By Tashi McQueen, AFRO Political Writer,
Report For America Corps Member,
“Through rain or shine,” Councilwoman Odette Ramos (D-MD-14) told the AFRO that the inclusive housing rally would happen –and that it did.
The rally was created to further awareness of inclusive and equitable housing and demand Council Bill 22-0195 be passed. Ramos created the bill and pushed for an amended version on June 22 which did not go into effect.
“This has been a 15-year commitment and it feels like we’re back at square one,” said Ramos at the rally. “We are awaiting a hearing.”
On Oct. 3, the rally saw a great turnout. It featured a host of collaborators such as SEIU 1199, a healthcare workers union, and Beyond the Boundaries, an affordable housing initiative in Baltimore.
Supporters chanted “stop the stall,” a stall which left Baltimore without an active inclusionary law, leaving residents vulnerable.
“The City is out of compliance with our commitment to further fair housing since the inclusionary program expired without our bill,” said Ramos in a newsletter. “We have several amendments and we look forward to a hearing.”
Councilmembers Zeke Cohen (D-MD-01) and Mark Conway (D-MD-04) attended to support the legislation.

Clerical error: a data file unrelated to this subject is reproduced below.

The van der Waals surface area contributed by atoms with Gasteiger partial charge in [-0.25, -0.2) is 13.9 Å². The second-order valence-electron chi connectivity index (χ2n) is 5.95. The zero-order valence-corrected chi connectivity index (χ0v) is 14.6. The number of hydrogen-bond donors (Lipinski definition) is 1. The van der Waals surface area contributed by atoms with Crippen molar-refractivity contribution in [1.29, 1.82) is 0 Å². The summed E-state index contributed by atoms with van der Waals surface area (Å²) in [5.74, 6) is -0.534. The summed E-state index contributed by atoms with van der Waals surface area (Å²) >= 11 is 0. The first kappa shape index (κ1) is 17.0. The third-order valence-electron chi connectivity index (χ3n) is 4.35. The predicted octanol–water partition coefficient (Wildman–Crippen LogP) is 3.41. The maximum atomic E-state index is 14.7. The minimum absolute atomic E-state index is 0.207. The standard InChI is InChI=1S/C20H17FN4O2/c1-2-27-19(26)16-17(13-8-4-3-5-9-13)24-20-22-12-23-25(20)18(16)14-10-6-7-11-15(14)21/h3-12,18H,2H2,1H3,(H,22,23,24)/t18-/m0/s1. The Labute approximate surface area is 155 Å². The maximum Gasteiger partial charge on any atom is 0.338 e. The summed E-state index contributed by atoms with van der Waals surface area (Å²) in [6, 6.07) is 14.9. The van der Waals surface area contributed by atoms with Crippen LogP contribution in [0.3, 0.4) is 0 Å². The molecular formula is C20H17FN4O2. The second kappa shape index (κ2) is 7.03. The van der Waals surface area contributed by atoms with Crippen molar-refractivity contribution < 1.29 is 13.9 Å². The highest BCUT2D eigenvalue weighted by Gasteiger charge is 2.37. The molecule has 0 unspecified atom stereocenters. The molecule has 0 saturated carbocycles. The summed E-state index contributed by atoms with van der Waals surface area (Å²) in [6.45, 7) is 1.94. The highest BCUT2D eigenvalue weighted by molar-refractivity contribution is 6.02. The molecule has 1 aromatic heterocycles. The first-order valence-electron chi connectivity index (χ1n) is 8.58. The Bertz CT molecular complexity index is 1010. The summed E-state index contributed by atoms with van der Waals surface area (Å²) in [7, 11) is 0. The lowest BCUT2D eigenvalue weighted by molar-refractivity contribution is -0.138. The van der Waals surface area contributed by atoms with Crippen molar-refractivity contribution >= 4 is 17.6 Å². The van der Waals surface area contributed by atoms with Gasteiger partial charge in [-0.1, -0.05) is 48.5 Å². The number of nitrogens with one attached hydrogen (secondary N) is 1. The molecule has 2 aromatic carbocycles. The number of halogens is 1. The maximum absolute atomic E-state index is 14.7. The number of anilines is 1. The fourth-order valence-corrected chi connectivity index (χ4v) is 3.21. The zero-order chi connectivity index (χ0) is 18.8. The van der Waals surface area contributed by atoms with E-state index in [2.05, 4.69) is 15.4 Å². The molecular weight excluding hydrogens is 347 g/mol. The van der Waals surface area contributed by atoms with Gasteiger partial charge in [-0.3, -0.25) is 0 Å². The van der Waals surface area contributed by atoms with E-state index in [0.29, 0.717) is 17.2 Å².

Ramos’ renewing bill adds enforcement of the law, requires subsidy receivers to incorporate inclusionary housing units, removes waivers and requires annual reporting to the Baltimore City Council by the inclusionary board.
The Baltimore City Council president’s office provided a statement on the matter.
“The Inclusionary Housing bill is part of Council President Mosby’s House Baltimore legislative agenda. In 2014, then Councilmember Mosby worked on similar legislation and was excited to continue his commitment to inclusionary housing, as President, by drafting this bill and selecting Councilwoman Ramos as the sponsor,” read the statement. “Our office will continue to work with the administration and Councilwoman Ramos to ensure Baltimore receives a robust and scalable inclusionary housing law we can all be proud of. We eagerly await the administration, particularly the Department of Housing and Community Development (DHCD), for feedback and agency reports.”
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